“Zip Code” Mechanism for Hormone Signaling Revealed
Crystal structure of multikinase inhibitor sKLB bound to fibroblast growth factor (FGF) FGF21CT reveals two distinct binding sites. Structure of extracellular domain of ß-Klotho “longevity” protein (green ribbons) bound to FGF21 hormone (salmon ball-and-stick) unveils critical molecular interactions required for hormone binding and cell activation. Yellow sticks denote nitrogen (N)-linked glycans. Grey dashed lines denote regions that do not exhibit significant electron density. About 30 angsroms (Å) apart, the FGF binding sites on the ß-Klotho D1 and D2 domains are located on the opposite side of the molecule from the flexible linker that connects the two glycosidase domains and may contribute to the interdomain dynamic properties that enable complex formation with ligands and FGF receptors (FGFRs). [Reprinted by permission from Springer Nature: Lee, S., et al. “Structures of ß-klotho reveal a ‘zip code’-like mechanism for endocrine FGF signaling.” Nature 553, 501–505 (2018). DOI:10.1038/nature25010. Copyright 2018]
Named after the Greek goddess who spun the thread of life, Klotho proteins play an important role in the regulation of longevity and metabolism. Alpha-Klotho is a membrane-spanning protein expressed predominantly in the kidney, as well as in the brain. Mice lacking a-klotho exhibit a range of signs associated with aging and have elevated blood phosphate levels. Like a-klotho, ß-klotho functions as a co-receptor for endocrine fibroblast growth factors (FGFs). FGF21 is secreted from the liver following fasting, acting in fat cells and the brain to induce metabolic adaptation to fasting and responses to stress. Although FGF receptors (FGFRs) are expressed in a wide range of tissues, expression of the ß-klotho “longevity” protein in the liver, fat, and brain restricts the target organs of these endocrine FGFs.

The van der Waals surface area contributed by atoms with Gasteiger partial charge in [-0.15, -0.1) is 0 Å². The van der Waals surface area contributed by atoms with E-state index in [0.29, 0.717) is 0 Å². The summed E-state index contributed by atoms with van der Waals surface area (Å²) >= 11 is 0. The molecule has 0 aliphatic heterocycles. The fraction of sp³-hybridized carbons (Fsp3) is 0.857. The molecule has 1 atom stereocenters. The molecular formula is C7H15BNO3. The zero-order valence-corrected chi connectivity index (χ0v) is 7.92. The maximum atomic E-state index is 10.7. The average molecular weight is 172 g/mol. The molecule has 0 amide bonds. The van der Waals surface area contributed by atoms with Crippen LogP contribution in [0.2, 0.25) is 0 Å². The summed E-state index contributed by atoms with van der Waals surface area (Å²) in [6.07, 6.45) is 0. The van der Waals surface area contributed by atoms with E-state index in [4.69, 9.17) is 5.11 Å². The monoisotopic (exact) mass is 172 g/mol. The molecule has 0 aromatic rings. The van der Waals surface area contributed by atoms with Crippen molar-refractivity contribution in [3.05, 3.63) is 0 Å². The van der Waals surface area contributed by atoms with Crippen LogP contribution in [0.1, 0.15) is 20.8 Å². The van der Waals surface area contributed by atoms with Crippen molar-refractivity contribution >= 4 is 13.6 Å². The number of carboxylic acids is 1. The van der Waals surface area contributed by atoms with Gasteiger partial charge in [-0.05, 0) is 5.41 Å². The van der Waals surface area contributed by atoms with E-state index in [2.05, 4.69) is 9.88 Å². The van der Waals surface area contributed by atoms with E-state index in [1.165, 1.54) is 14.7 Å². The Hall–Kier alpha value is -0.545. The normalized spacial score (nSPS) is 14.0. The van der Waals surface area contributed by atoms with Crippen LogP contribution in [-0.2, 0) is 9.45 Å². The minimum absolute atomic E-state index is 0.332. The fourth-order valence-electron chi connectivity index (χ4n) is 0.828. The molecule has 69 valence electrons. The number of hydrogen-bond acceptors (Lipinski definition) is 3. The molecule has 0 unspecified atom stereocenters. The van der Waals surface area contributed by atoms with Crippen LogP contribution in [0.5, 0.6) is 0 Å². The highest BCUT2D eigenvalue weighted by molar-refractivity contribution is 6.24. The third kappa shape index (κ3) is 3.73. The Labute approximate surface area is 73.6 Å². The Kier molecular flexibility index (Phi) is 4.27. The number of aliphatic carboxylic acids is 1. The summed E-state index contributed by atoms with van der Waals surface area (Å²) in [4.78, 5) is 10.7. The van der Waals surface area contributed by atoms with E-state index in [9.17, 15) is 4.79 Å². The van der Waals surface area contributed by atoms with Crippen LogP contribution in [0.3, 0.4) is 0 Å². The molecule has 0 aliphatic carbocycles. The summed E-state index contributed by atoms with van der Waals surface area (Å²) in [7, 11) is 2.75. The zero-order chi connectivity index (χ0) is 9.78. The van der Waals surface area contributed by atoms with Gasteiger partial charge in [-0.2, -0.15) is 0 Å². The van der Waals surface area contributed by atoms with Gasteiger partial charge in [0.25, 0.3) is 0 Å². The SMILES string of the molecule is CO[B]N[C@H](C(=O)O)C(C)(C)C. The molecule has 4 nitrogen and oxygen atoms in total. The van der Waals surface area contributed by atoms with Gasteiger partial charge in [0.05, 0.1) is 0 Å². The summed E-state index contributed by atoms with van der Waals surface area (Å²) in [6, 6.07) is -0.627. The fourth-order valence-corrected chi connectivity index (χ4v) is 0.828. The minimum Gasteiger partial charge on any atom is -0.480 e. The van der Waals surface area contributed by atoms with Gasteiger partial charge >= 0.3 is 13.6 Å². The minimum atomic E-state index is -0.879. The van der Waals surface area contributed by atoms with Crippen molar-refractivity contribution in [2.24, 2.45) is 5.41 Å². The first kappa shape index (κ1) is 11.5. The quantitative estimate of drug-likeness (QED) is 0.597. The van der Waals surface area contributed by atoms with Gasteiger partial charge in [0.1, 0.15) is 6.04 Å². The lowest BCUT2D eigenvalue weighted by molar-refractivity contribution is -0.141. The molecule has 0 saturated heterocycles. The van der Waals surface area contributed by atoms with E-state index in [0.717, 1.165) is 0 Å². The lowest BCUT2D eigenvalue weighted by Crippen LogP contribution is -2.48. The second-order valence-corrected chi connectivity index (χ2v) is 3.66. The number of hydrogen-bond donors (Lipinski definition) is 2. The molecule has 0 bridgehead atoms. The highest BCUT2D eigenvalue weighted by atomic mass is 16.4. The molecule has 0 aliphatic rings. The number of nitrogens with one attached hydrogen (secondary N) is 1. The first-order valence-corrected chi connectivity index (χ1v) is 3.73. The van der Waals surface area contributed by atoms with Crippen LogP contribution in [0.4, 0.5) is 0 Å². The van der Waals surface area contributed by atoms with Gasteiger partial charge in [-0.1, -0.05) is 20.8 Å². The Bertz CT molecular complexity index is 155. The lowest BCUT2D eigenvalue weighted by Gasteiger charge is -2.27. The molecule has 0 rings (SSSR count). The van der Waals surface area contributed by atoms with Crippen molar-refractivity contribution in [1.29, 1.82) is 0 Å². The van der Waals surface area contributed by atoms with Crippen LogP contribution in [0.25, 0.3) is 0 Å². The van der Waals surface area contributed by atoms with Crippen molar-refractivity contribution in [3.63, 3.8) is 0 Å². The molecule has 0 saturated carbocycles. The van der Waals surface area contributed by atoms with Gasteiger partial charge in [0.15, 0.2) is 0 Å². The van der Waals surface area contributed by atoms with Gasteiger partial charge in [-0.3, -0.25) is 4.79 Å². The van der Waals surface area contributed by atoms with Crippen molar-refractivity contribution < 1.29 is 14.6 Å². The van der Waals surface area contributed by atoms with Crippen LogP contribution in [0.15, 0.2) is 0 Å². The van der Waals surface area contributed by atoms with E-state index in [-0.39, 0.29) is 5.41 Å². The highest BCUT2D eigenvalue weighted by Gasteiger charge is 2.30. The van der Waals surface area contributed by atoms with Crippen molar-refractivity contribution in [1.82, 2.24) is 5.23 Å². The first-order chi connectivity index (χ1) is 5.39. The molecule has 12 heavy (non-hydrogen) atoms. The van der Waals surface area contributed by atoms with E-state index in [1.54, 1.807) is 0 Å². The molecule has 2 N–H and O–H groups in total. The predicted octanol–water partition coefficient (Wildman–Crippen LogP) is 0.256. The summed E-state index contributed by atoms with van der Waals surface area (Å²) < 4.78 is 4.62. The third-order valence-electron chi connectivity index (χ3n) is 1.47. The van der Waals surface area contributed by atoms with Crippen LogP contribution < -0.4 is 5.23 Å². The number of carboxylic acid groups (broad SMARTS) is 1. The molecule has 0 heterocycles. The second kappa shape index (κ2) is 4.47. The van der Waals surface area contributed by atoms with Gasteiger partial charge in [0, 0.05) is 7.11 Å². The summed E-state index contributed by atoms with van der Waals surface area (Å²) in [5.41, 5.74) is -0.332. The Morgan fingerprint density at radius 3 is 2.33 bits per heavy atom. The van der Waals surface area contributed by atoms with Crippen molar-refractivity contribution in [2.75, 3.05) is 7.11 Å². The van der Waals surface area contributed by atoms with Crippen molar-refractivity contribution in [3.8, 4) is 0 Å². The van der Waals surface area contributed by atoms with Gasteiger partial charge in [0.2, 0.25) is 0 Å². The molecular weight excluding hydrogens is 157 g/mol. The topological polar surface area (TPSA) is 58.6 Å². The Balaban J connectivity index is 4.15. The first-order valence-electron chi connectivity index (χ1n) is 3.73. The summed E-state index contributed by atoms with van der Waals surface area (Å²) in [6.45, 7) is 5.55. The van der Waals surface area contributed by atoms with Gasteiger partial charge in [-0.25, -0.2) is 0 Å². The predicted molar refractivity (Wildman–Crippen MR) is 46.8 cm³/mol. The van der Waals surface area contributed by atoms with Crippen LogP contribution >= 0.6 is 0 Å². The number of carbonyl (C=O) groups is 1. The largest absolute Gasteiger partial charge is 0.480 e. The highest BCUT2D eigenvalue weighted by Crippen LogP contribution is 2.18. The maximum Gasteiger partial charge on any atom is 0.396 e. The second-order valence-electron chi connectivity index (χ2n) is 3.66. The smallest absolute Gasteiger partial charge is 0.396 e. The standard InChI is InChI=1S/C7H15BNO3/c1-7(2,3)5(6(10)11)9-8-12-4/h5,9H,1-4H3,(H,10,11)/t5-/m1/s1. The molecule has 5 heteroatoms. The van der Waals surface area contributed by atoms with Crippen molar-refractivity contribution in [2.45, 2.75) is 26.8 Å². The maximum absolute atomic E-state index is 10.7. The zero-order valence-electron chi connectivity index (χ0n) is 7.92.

In a recent Yale Medical School-led study, researchers revealed the three-dimensional (3D), high-resolution structure of ß-Klotho, illuminating its intricate mechanism and potential for antiaging therapeutics, as well as for treating a wide range of medical conditions. X-ray crystallography data revealed critical molecular interactions required for hormone binding and cell activation. The specific “zip code”-like interactions of ß-klotho receptors appear to regulate critical metabolic processes in the liver, kidneys, and brain, among other organs. Analysis yielded several insights, including that ß-Klotho is the primary receptor that binds to FGF21, a key hormone that stimulates insulin sensitivity and glucose metabolism, causing weight loss. The researchers believe this new understanding can guide the development of therapies by improving the biological activity of FGF21. Also found were a new variant of FGF21 that has 10 times higher potency and cellular activity and the evidence of how a structurally related enzyme (glycosidase) that breaks down sugars evolved into a receptor for a hormone that lowers blood sugar. Researchers believe the untangled ß-Klotho structure presents a platform for exploring and developing agents that either enhance or block the pathway, enabling therapies for conditions such as liver cancer and bone diseases.
Instruments and Facilities
X-ray data were collected from ß-klotho–receptor crystals at Stanford Synchrotron Radiation Lightsource (SSRL), SLAC National Accelerator Laboratory, beamline 14-1 as part of the program to aid National Synchrotron Light Source (NSLS) users prior to NSLS-II operations.
The National Synchrotron Lightsource (NSLS) and Stanford Synchrotron Radiation Lightsource (SSRL) were supported by P41GM111244, P41GM103393, DE-SC0012704, and DE-AC02-76SF00515. The researchers thank NE-CAT (P41 GM103403) and APS (DE-AC02-06CH11357). Research was also supported by the National Institutes of Health (NIH) grant 1S10OD018007 and NIH Award S10RR026992-0110. J. Steyaert received financial support from INSTRUCT (European Strategy Forum on Research Infrastructures [ESFRI], participate with or without funding [FWO]).
Lee, S., et al. “Structures of ß-klotho reveal a ‘zip code’-like mechanism for endocrine FGF signaling.” Nature 553, 501–505 (2018). [DOI:10.1038/nature25010]